During my time in financial markets, both overseas and in New Zealand, I could see stark differences in how men versus women within the industry perceived investments and discussed personal finances. Even in social settings, I was mildly surprised to find that women do not discuss money matters with their friends, family, or colleagues at all. More so, on several occasions, my experience was that women are entirely excluded from such conversations as it is considered a taboo topic among females. Despite these differences, women often depend on men to make financial decisions for their teams, themselves, and their families. This narrative was heavily biased in creating a toxic dependency of women on men. I am determined to play my part in changing this narrative by helping women become financially savvy so they can make independent decisions for themselves and their families enabling them to live life on their terms.
How did you know this is what you wanted to do?
The societal norm in many immigrant families, that millennials have witnessed when growing up, is to approach the male member of the family for engaging in any money conversations. Regardless of whether the women were breadwinners, financially educated, or made wise money choices, all purchasing and investing decisions are made by the male members of the family. It is largely agreed by millennials that this calls for change. I strongly believe in this too and hence I knew that I wanted to play a vital role in bringing about this change by normalizing money conversations among everyday women, so Gen Z and upcoming generations have the opportunity to grow up observing their mothers being able to participate in household financial decision making. This representation at home will contribute towards gaining the confidence to implement the same in their future lives taking them a step closer to living life on their own terms.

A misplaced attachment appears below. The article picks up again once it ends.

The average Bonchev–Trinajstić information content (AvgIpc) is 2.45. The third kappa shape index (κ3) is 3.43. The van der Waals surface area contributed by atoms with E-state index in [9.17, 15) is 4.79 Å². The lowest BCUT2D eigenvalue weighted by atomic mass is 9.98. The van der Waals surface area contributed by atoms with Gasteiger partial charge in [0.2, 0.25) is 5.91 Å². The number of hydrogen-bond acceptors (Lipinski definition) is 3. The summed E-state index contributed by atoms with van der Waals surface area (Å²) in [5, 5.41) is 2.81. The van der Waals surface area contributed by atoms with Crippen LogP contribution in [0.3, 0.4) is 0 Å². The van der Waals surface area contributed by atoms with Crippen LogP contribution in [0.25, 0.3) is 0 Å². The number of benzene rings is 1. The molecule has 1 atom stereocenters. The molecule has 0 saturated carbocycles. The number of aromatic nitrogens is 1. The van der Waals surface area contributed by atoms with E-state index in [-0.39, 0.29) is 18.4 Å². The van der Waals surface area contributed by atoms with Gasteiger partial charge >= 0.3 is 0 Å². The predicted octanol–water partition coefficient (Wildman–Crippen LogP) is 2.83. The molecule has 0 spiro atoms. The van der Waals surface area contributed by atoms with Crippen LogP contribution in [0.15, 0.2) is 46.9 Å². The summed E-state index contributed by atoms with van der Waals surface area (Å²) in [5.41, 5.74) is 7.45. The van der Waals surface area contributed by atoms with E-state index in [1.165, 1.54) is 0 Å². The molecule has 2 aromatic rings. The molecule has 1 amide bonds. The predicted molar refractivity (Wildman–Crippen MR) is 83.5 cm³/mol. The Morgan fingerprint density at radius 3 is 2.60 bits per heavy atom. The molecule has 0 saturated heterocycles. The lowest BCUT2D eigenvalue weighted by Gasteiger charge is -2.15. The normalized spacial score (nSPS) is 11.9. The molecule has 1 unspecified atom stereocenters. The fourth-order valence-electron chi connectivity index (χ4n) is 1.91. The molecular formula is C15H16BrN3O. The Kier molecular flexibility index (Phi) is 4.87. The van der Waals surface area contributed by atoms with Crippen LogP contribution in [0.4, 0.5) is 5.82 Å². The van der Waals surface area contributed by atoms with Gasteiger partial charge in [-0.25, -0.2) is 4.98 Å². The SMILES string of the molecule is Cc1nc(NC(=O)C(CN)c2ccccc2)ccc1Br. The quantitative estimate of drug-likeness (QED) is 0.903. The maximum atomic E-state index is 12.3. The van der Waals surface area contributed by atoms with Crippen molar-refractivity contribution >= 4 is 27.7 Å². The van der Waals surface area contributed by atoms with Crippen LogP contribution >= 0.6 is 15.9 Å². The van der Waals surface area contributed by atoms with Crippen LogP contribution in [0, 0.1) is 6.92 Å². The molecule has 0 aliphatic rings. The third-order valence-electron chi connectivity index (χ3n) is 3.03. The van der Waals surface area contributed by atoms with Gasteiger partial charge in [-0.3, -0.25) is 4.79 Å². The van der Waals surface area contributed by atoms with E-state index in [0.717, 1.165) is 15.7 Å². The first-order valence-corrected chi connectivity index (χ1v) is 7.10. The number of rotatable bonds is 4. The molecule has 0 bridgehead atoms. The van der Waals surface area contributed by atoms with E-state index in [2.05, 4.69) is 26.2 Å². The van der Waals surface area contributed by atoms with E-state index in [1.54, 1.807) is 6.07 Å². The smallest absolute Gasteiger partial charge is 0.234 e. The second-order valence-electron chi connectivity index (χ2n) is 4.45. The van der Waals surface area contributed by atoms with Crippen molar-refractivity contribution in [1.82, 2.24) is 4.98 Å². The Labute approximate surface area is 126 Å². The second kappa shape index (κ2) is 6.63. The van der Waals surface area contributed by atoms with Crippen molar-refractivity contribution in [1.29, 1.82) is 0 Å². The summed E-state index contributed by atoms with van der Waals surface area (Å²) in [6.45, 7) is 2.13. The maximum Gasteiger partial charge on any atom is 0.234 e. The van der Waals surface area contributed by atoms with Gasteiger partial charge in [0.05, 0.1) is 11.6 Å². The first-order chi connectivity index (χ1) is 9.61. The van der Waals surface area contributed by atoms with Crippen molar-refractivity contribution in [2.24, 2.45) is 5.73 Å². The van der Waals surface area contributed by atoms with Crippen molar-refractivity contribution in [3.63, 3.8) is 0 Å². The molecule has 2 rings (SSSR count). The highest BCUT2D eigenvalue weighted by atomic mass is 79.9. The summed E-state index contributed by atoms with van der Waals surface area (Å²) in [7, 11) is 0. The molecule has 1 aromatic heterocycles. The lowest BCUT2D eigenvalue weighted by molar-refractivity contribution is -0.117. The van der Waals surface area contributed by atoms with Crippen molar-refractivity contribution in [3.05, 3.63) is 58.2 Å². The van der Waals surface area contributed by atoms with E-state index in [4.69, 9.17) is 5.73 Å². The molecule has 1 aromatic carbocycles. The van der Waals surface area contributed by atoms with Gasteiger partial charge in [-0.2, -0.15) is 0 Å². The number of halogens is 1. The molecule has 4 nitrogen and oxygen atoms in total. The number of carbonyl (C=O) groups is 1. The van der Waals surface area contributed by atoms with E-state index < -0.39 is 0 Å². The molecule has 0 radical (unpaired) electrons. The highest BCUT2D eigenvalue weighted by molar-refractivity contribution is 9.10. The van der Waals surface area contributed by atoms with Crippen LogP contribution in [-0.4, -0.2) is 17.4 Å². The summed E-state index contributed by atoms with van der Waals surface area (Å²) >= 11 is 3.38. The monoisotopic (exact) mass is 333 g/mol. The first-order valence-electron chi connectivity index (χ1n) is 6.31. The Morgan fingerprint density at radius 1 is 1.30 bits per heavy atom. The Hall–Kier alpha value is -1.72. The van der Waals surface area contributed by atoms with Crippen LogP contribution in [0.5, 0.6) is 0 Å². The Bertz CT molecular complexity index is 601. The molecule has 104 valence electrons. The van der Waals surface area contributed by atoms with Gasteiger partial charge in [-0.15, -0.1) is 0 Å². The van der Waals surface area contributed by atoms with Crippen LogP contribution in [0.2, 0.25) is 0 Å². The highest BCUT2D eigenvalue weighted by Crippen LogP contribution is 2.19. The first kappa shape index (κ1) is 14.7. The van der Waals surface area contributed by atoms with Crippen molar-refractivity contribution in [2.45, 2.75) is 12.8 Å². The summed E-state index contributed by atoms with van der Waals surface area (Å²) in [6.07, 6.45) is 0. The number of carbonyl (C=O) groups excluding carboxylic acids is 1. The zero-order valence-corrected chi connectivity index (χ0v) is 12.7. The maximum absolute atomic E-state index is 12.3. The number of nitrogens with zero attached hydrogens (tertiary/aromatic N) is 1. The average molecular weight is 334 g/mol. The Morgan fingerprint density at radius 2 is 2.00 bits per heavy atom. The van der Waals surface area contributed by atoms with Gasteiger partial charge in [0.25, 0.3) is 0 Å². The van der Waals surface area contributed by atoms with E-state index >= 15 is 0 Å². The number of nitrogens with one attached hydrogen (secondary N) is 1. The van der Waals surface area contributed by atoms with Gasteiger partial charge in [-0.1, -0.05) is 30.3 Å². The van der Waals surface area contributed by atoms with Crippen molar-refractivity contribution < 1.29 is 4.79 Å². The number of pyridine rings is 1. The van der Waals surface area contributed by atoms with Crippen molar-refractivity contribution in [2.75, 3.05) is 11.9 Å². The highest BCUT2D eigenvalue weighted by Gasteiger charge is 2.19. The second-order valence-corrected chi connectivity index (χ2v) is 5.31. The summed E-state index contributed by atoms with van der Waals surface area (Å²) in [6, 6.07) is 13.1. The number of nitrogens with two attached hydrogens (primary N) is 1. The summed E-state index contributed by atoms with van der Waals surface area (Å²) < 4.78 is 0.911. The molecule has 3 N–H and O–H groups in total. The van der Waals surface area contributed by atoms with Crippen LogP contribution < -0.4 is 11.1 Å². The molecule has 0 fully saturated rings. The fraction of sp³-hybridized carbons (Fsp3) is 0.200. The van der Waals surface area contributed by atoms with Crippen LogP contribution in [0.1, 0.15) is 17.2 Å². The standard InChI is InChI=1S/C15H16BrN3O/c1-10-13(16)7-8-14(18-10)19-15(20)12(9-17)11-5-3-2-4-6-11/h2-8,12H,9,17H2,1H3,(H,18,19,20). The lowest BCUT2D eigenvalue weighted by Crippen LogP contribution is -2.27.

Have you made any big transitions or changes in your career? What were they? How did you do it?
I live by the motto “Go big or go home”. My career until now has been a series of exciting experiences that brought me to where I am today. One of the most significant changes in my career was when I immigrated to New Zealand from India, a few years ago. I had to make the hard choice to transition out of the finance industry to other industries such as hospitality, retail, and IT. It was a very unsettling phase that lasted about 2 years, but it taught me an important lesson- life may not always be what you want it to be but don’t lose sight of your goals and aspirations. I’d honestly say that passion and support are what kept me going. Having a strong support system from friends, family and my husband kept me going each day. In hindsight though, my experience in different industries enabled me to develop a broader skillset and gain a wider perspective on how finances are perceived by women in diverse sectors. This has contributed largely to my ability to resonate with women from diverse backgrounds, ethnicities, and age groups at HerFI.
What is something that has been particularly challenging throughout your career?
Having worked in a male-dominated industry, the most challenging aspect I perceived was the constant struggle to make my presence felt, my voice heard, and my decisions valued. To- date I have not come across another immigrant woman or woman of color in a leadership role in financial markets, the so-called Boys Club.
What have been your go-to tools and strategies to overcome challenging experiences or people in your career?